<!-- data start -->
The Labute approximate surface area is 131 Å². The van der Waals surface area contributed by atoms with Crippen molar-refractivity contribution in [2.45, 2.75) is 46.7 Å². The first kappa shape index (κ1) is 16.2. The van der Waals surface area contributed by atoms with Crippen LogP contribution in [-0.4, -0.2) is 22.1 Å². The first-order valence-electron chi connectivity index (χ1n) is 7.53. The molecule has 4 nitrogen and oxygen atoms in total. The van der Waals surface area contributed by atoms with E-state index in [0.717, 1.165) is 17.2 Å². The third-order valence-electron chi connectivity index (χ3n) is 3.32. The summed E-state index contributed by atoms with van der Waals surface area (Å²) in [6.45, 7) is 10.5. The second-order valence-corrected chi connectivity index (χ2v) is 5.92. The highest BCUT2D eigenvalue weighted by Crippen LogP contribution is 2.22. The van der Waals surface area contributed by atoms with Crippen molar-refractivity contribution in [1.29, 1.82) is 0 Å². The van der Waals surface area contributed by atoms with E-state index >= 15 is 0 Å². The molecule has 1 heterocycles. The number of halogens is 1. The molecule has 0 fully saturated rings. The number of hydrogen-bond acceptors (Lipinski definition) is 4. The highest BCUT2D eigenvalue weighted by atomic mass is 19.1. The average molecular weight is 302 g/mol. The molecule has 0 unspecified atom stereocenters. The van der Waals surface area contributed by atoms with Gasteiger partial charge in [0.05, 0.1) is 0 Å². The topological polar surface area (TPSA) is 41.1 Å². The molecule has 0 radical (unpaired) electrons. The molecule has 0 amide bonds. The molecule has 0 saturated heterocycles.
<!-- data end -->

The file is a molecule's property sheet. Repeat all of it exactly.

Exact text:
The Labute approximate surface area is 131 Å². The van der Waals surface area contributed by atoms with Crippen molar-refractivity contribution in [2.45, 2.75) is 46.7 Å². The first kappa shape index (κ1) is 16.2. The van der Waals surface area contributed by atoms with Crippen LogP contribution in [-0.4, -0.2) is 22.1 Å². The first-order valence-electron chi connectivity index (χ1n) is 7.53. The molecule has 4 nitrogen and oxygen atoms in total. The van der Waals surface area contributed by atoms with E-state index in [0.717, 1.165) is 17.2 Å². The third-order valence-electron chi connectivity index (χ3n) is 3.32. The summed E-state index contributed by atoms with van der Waals surface area (Å²) in [6.45, 7) is 10.5. The second-order valence-corrected chi connectivity index (χ2v) is 5.92. The highest BCUT2D eigenvalue weighted by Crippen LogP contribution is 2.22. The van der Waals surface area contributed by atoms with Crippen molar-refractivity contribution in [1.29, 1.82) is 0 Å². The van der Waals surface area contributed by atoms with E-state index >= 15 is 0 Å². The molecule has 1 heterocycles. The number of halogens is 1. The molecule has 0 fully saturated rings. The number of hydrogen-bond acceptors (Lipinski definition) is 4. The highest BCUT2D eigenvalue weighted by atomic mass is 19.1. The average molecular weight is 302 g/mol. The molecule has 0 unspecified atom stereocenters. The van der Waals surface area contributed by atoms with Gasteiger partial charge in [0.05, 0.1) is 0 Å². The topological polar surface area (TPSA) is 41.1 Å². The molecule has 0 radical (unpaired) electrons. The molecule has 0 amide bonds. The molecule has 0 saturated heterocycles.